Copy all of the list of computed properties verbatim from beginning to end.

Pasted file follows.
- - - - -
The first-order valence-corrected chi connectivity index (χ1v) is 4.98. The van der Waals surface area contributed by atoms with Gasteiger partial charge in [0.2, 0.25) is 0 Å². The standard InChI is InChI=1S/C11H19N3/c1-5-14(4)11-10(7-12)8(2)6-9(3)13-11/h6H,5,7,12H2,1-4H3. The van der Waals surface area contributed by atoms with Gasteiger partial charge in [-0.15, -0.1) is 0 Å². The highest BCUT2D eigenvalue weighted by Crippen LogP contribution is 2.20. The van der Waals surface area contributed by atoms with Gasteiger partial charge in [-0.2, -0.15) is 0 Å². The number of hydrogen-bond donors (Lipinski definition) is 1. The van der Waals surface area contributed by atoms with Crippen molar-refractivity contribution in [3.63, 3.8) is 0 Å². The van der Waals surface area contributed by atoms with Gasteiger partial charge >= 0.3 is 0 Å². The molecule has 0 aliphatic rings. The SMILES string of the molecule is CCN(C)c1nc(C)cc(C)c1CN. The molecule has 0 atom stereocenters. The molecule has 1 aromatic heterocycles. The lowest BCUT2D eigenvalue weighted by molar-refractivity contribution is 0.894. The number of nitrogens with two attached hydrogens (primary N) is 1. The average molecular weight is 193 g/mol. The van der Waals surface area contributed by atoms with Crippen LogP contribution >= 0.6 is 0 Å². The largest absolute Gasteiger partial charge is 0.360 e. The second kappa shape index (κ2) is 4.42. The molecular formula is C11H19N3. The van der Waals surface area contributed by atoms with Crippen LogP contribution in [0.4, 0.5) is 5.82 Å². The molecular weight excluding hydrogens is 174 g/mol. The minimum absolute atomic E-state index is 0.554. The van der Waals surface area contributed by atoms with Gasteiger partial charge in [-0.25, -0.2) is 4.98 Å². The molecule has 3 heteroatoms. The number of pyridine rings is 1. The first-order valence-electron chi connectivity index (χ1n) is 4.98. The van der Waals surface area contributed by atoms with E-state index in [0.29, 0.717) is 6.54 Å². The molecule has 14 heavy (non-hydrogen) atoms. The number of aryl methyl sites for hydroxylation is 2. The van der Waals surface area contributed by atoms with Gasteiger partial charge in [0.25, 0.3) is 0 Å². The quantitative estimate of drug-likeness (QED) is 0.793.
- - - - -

The first-order valence-corrected chi connectivity index (χ1v) is 4.98. The van der Waals surface area contributed by atoms with Gasteiger partial charge in [0.2, 0.25) is 0 Å². The standard InChI is InChI=1S/C11H19N3/c1-5-14(4)11-10(7-12)8(2)6-9(3)13-11/h6H,5,7,12H2,1-4H3. The van der Waals surface area contributed by atoms with Gasteiger partial charge in [-0.15, -0.1) is 0 Å². The highest BCUT2D eigenvalue weighted by Crippen LogP contribution is 2.20. The van der Waals surface area contributed by atoms with Gasteiger partial charge in [-0.2, -0.15) is 0 Å². The number of hydrogen-bond donors (Lipinski definition) is 1. The van der Waals surface area contributed by atoms with Crippen molar-refractivity contribution in [3.63, 3.8) is 0 Å². The van der Waals surface area contributed by atoms with Gasteiger partial charge >= 0.3 is 0 Å². The molecule has 0 aliphatic rings. The SMILES string of the molecule is CCN(C)c1nc(C)cc(C)c1CN. The molecule has 0 atom stereocenters. The molecule has 1 aromatic heterocycles. The lowest BCUT2D eigenvalue weighted by molar-refractivity contribution is 0.894. The number of nitrogens with two attached hydrogens (primary N) is 1. The average molecular weight is 193 g/mol. The van der Waals surface area contributed by atoms with Crippen LogP contribution >= 0.6 is 0 Å². The largest absolute Gasteiger partial charge is 0.360 e. The second kappa shape index (κ2) is 4.42. The molecular formula is C11H19N3. The van der Waals surface area contributed by atoms with Crippen LogP contribution in [0.4, 0.5) is 5.82 Å². The molecular weight excluding hydrogens is 174 g/mol. The minimum absolute atomic E-state index is 0.554. The van der Waals surface area contributed by atoms with Gasteiger partial charge in [-0.25, -0.2) is 4.98 Å². The molecule has 3 heteroatoms. The number of pyridine rings is 1. The first-order valence-electron chi connectivity index (χ1n) is 4.98. The van der Waals surface area contributed by atoms with E-state index in [0.29, 0.717) is 6.54 Å². The molecule has 14 heavy (non-hydrogen) atoms. The number of aryl methyl sites for hydroxylation is 2. The van der Waals surface area contributed by atoms with Gasteiger partial charge in [0.25, 0.3) is 0 Å². The quantitative estimate of drug-likeness (QED) is 0.793.